Apr. 15, 2015 | By Simon

Although there have been many who have explored what the near future of food-based 3D printing might look like, very few actual 3D printers have made it onto the market in an affordable package that is appealing to consumers like the MakerBot has done for polymer-based 3D printing.  However, efforts such as those done by 3D Systems have helped push for 3D printing in commercial kitchens - although it’s still not known what sort of a long-term impact they may have on both food presentation and food science.

Now, an heir to one of the world’s richest families is “putting his money where his mouth is” and has backed an additive manufacturing-produced synthetic meat company from New York called Modern Meadow.  

Justin Rockefeller, who is the great-great-grandson of Stand Oil founder John D. Rockefeller, feels that the “steak chips” created by Modern Meadow might be one of the next big industries as the future of food supplies continues to be one big question mark due to unpredictable weather patterns and methane gases.

"I have eaten a steak chip," Mr Rockefeller said recently.  "It tasted like a salty steak chip. It was delicious."

Modern Meadow creates the “steak chips” by growing animal tissues in a laboratory and then uses a 3D printer to form three-dimensional layers of the meat which are then turned into a potato chip-sized edibles.  

The company was co-founded by Andras Forgacs, a tissue engineer who has even spoken about the topic at a TED conference.  According to Forgacs, while the technology is currently there, it costs thousands of dollars to make a single pound (0.45kg) of edible steak chips.  However despite the current high costs associated with producing the “steak chips”, he believes that the price of production will drop dramatically when production picks up and even compares the production process to microbreweries - which themselves have exploded over the past decade.    

Currently, Modern Meadow is focusing their tissue engineering on artificial leathers in hope that consumers will be more accepting of car seats and handbags rather than edible synthetic materials that may take some getting used to - however the meat will most likely come shortly after.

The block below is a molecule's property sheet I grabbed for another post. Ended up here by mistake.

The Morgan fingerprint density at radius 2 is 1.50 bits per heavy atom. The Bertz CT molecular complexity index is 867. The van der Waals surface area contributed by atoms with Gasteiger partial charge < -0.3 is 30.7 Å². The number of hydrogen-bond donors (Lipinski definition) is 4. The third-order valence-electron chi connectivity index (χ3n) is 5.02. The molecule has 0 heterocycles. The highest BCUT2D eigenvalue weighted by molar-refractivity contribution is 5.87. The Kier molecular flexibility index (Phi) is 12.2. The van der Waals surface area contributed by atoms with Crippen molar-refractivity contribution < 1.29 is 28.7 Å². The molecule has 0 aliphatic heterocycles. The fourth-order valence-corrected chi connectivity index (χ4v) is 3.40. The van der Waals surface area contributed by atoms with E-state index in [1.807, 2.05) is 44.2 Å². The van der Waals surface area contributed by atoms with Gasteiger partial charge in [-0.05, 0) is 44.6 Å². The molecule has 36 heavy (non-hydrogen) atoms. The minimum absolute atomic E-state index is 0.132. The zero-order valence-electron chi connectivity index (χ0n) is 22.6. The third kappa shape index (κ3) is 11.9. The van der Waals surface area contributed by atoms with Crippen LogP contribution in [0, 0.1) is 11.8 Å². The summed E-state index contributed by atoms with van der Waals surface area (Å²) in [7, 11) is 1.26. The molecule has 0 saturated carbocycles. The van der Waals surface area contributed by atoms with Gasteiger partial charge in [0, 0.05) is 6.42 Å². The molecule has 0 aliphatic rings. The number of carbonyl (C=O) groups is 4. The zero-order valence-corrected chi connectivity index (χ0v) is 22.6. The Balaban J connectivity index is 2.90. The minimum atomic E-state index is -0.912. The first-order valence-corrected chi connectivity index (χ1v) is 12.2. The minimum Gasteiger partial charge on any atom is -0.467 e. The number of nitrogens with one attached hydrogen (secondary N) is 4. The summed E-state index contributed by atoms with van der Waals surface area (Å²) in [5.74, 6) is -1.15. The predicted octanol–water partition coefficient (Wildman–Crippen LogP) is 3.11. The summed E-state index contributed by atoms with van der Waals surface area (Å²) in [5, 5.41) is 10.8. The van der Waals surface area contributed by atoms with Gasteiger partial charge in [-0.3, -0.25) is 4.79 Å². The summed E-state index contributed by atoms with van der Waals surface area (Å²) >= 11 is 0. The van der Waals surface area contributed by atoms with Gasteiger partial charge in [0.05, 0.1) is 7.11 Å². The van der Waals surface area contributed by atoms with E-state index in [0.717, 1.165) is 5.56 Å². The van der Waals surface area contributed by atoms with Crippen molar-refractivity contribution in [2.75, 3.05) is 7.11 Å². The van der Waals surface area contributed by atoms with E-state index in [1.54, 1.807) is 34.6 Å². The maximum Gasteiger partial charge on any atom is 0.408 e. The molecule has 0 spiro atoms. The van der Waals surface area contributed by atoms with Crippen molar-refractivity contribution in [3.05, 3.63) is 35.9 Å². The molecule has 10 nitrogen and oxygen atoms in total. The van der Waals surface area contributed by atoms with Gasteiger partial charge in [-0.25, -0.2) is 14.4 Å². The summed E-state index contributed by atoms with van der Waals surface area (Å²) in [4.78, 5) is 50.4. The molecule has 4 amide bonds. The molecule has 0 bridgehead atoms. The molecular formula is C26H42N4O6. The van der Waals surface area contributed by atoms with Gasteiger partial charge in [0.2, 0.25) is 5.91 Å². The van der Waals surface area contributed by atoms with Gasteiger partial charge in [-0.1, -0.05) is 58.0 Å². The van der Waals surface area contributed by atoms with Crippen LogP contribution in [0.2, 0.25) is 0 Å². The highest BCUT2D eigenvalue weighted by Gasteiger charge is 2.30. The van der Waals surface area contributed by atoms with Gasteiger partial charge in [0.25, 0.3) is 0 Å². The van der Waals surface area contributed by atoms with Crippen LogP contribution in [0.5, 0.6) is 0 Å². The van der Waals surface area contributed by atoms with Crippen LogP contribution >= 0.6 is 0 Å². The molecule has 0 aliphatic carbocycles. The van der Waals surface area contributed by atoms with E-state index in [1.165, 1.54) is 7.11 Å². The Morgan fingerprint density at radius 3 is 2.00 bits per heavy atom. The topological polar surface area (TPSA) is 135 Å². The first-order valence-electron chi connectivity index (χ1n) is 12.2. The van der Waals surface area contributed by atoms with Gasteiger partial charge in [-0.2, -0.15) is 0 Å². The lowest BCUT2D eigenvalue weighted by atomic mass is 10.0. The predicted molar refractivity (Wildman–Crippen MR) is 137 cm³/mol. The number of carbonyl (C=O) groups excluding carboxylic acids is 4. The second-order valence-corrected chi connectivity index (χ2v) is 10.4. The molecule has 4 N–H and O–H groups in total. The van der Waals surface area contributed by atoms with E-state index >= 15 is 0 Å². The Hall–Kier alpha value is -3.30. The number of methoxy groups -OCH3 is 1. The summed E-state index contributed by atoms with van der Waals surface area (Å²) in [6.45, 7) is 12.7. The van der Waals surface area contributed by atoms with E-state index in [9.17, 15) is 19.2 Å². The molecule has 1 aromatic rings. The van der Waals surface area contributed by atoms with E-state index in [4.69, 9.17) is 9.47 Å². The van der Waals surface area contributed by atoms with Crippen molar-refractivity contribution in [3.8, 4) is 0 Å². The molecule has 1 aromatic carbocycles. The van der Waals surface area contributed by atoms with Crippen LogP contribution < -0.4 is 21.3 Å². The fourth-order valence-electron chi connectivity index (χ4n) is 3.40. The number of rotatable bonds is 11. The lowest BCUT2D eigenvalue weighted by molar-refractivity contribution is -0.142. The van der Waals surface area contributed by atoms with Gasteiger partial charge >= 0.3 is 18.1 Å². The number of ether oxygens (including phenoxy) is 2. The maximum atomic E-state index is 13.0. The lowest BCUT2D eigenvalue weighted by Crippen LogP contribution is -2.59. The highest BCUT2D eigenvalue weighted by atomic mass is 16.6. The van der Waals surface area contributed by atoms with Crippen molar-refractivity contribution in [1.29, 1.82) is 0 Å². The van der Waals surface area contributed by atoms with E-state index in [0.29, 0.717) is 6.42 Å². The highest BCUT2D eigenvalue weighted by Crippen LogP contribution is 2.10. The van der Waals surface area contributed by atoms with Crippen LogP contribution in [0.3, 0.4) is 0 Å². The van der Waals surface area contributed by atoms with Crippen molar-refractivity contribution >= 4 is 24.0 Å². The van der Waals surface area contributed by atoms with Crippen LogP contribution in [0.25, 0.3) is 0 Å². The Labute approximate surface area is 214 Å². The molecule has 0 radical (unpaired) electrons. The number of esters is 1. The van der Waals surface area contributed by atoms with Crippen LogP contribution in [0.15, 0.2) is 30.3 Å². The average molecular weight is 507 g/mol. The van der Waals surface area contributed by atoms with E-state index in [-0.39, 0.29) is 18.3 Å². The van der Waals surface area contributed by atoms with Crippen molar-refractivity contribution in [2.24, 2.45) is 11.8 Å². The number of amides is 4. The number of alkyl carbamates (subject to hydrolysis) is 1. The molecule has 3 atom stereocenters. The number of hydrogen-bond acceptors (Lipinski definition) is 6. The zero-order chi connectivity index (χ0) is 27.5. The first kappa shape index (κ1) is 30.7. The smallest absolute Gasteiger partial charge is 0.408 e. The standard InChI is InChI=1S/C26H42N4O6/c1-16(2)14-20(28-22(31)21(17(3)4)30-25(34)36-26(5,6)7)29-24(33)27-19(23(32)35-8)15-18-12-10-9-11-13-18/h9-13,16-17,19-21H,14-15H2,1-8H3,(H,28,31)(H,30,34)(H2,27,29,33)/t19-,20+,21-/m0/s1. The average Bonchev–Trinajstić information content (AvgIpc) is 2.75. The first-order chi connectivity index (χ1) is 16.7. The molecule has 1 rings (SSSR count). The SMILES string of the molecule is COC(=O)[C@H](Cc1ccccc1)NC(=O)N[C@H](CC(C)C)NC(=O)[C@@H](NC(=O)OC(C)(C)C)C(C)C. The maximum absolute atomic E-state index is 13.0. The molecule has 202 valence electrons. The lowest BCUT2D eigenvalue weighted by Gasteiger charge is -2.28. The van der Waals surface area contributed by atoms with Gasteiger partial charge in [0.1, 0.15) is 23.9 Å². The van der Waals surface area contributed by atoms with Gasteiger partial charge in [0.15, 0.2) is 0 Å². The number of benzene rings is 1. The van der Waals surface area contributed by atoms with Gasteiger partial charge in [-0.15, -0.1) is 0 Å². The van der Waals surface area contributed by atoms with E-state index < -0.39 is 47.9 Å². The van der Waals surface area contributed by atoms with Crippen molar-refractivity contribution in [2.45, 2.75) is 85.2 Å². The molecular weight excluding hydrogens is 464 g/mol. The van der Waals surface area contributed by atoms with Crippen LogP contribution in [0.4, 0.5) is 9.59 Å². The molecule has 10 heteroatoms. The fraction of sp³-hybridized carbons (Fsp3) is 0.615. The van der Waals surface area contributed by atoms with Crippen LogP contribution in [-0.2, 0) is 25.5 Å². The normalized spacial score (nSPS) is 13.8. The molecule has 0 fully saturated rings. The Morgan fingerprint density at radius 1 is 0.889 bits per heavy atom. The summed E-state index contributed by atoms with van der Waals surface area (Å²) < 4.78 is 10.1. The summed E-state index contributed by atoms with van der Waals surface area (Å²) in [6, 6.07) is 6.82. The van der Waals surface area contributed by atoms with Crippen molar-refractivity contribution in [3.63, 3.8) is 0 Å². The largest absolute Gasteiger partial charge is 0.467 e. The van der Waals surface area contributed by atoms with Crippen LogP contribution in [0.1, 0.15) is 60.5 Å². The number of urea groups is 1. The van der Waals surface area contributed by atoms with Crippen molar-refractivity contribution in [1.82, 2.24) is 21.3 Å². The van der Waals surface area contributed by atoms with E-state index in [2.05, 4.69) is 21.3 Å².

Justin Rockefeller

"Every major idea seems crazy at first,” said Rockefeller.   

“Even mobile telephones used to look like giant bricks and cost $5000 each in the early 90s, but visionary people imagined a world in which every single person on the planet has one of these mobile devices and they fit in your pocket."

Previously, Forgacs and his father Gabor Forgacs founded the company Organovo, which uses 3D printing to create tissues of human kidneys and other organs for testing new medicines.  

"3D printing is a very exciting space and huge advances are likely in the next 10 or 20 years," said Otago University scientist Dr Tim Woodfield, who is currently leading a team using 3D printing to develop human tissue implants.

"However the research community remains somewhat skeptical because of the costs of engineering what may be an expensive or niche product."

With some of the world’s wealthiest backing the technology, perhaps it may come sooner than we previously thought?



Posted in 3D Printing Applications


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